Now we come to the object of general faith, which is either God or the church; in handling both of which, I will observe this order:

            1. I will speak or the meaning of every article.

            2. Of the duties which we ought to learn thereby.

            3. And lastly, of the consolations which may be gathered thence.



1. Concerning God, three things are to be considered:


(1) And first, by reason of manifold doubtings that rise in our minds, it may be demanded whether there be a God? Many reasons might be used to resolve those that have scruples of conscience; otherwise we are bound to believe that there is a God without all doubting. As for the atheists which confidently avouch there is no God, by GodŐs law they ought to die the death. Nay, the earth is too good for such to dwell on. Malefactors, as thieves and rebels, for their offences have their reward of death. But the offence of those which deny that there is a God is greater; and therefore deserves a most cruel death.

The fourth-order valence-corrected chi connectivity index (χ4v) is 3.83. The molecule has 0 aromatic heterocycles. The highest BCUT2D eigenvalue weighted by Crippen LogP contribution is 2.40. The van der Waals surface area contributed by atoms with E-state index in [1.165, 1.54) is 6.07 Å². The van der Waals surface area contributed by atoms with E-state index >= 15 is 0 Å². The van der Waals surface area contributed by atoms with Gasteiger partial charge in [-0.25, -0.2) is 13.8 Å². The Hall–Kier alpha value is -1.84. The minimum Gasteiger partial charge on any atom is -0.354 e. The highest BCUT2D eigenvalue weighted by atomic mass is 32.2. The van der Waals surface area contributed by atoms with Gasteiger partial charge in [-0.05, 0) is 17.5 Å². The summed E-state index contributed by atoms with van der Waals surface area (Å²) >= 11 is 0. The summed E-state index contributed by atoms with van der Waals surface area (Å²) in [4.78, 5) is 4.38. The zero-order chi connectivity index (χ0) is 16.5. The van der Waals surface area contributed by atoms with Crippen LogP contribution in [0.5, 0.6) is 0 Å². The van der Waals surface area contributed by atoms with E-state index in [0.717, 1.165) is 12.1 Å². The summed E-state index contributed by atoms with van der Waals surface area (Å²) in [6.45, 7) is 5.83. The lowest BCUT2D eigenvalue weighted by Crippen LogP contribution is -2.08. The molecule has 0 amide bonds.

(2) The second point followeth, namely, what God is? Answer: Moses, desiring to see GodŐs face, was not permitted but to see His hinder parts. And therefore no man can be able to describe God by His nature, but by His effects and properties, on this or such like manner: God is an essence spiritual, simple, infinite, most holy. I say first of all, that God is an essence, to shew that He is a thing absolutely subsisting in Himself, and by Himself, not receiving His being from any other. And herein He differs from all creatures whatsoever, which have subsisting and being from Him alone. Again, I say He is an essence spiritual, because He is not any kind of body, neither hath He the parts of the bodies of men or other creatures, but is in nature a spirit invisible, not subject to any manŐs senses. I add also that He is a simple essence, because His nature admits no manner of composition of matter or form of parts. The creatures are compounded of divers parts, and of variety of nature, but there is no such thing in God; for whatsoever thing He is, He is the same by one and the same singular and indivisible essence. Furthermore He is infinite, and that divers ways: infinite in time, without any beginning and without end; infinite in place, because He is everywhere and excluded nowhere, within all places and forth of all places. Lastly, He is most holy, that is, of infinite wisdom, mercy, love, goodness etc., and He alone is rightly termed most holy, because holiness is of the very nature of God Himself; whereas among the most excellent creatures it is otherwise. For the creature itself is one thing, and the holiness of the creature another thing. Thus we see what God is, and to this effect God describes Himself to be Jehovah Elohim; and Paul describes Him to be a King everlasting, immortal, invisible, and only wise, to whom is due all honour and glory for ever (Exod. 3:6,14; 1 Tim. 1:17).